• Material Video–Foam

    Posted on April 18th, 2013 Ge No comments

    Here is the video about foam.

    (I had some audio problems last time I upload, let me know if there any additional issue. Thanks)

  • Permanent

    Posted on April 5th, 2013 Ge No comments

    Until today, I am still afraid to do anything permanent. For my felt project, I could screen print some content onto the felt piece. But the fact that whatever I chose to screen print will stay there forever. It has to be something that the viewers are not going to get tired of and it has to be something that most people will enjoy reading. The permanent element in design always scares me. I think its because I will always question whether the content is value enough to be permanent. Also, I am afraid what I think is valuable right now might not be so good  10 years from now. Is it okay to have something designed with a mark of that period of time or a mark of who I am as a designer? I understand it is important to express yourself as a designer but leaving something permanent around is scary.

  • Fishing line

    Posted on April 4th, 2013 Ge No comments

    For my linear, planar and sold structure, I am considering fishing lines as one of my material choice. So i started researching about fishing line in design. The most “famous” use is the fishline chair by Nendo in Japan.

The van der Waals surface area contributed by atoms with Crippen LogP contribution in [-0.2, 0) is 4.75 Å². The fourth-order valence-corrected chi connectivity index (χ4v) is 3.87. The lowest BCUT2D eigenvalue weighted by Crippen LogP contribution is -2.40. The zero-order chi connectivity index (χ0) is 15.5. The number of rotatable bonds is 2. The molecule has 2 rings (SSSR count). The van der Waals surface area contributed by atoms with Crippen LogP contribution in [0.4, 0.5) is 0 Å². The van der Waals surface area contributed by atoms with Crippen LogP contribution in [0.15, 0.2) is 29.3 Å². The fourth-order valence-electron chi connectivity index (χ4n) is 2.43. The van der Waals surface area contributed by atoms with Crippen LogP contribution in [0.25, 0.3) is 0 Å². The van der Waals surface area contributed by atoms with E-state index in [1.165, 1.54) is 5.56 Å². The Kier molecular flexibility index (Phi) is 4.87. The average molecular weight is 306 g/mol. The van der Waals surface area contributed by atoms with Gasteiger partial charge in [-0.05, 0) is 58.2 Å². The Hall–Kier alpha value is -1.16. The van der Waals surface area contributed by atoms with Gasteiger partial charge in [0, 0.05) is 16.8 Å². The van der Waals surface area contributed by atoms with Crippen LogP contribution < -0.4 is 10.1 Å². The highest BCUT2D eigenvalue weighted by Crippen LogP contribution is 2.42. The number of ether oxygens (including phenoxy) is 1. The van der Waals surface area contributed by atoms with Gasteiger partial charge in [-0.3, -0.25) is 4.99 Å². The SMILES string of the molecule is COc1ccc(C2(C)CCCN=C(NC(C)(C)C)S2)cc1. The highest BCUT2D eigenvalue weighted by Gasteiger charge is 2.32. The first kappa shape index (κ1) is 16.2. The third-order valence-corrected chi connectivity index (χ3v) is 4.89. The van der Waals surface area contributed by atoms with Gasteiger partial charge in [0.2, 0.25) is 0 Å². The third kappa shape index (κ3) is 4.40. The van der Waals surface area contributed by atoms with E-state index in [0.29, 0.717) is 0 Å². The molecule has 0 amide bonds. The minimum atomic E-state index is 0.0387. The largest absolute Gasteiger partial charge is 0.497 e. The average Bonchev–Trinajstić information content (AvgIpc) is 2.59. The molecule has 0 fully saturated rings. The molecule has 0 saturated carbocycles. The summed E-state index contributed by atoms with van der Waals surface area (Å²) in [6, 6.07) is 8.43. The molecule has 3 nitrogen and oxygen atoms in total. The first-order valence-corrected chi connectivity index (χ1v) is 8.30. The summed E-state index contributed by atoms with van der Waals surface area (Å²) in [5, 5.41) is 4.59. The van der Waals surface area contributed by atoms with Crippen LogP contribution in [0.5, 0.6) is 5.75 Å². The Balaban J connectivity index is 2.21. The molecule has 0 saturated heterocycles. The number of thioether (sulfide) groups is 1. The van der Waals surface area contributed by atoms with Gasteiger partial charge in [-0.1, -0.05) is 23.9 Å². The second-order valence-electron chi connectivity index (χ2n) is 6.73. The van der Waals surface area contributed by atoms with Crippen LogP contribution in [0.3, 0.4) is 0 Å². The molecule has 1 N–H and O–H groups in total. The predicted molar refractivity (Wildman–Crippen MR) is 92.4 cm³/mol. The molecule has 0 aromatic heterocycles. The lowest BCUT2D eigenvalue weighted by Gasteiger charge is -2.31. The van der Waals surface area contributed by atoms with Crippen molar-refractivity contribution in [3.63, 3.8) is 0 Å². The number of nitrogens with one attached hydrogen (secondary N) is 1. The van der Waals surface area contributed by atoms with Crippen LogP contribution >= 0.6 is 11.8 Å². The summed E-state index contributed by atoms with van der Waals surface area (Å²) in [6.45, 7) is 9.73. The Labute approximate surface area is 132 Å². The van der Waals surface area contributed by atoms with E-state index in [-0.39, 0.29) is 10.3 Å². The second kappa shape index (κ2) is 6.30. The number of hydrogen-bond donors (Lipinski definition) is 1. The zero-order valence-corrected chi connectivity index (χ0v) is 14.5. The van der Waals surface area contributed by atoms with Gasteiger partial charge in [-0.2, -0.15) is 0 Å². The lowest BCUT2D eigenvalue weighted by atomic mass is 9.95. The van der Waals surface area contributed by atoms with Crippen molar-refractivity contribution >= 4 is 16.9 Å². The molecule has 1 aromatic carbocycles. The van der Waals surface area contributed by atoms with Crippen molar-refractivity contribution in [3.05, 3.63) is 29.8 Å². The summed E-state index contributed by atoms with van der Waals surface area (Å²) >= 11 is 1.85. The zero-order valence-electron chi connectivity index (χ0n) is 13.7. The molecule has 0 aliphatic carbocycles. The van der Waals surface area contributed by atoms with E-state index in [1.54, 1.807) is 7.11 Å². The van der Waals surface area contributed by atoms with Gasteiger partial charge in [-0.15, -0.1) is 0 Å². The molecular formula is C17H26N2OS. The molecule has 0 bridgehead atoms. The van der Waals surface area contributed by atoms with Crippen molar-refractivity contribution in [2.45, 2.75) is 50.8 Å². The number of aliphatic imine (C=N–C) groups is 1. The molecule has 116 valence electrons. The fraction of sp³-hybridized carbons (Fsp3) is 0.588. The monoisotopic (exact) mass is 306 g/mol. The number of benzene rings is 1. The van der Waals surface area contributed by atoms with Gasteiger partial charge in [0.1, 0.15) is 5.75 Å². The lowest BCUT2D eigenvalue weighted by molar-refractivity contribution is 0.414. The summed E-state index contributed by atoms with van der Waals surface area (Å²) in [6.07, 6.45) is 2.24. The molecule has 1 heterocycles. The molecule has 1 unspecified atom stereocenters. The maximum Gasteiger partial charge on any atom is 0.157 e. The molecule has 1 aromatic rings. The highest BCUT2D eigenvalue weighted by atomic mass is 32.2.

The reason they started this project is to explore a new way to polish and finish wood product. The fish lines are dyed before use so that they can also give chairs different colors without losing the nature wood grain. “just a hint of color  – I try to keep color selection real simple.” said Oki Sato. Tithing the fishlines around the chair gives it a varnish-like shine.



    The picture above is when the chars were displayed in Belgium. Because of the qualities fishlines have themselves, they have an interesting play with light too.

    I couldn’t really find other design using fishing lines. Most times, designers choose fish line because its transparent. However, there is more to it. In the example in the picture, fish line played a big role. If there isn’t the special surface and light-playing quality that fishing line provided. The chairs wouldn’t be as special.

    Anyway, I am not so sure if fish line is the right material for me but it definitely worth exploring.

    dip fishline05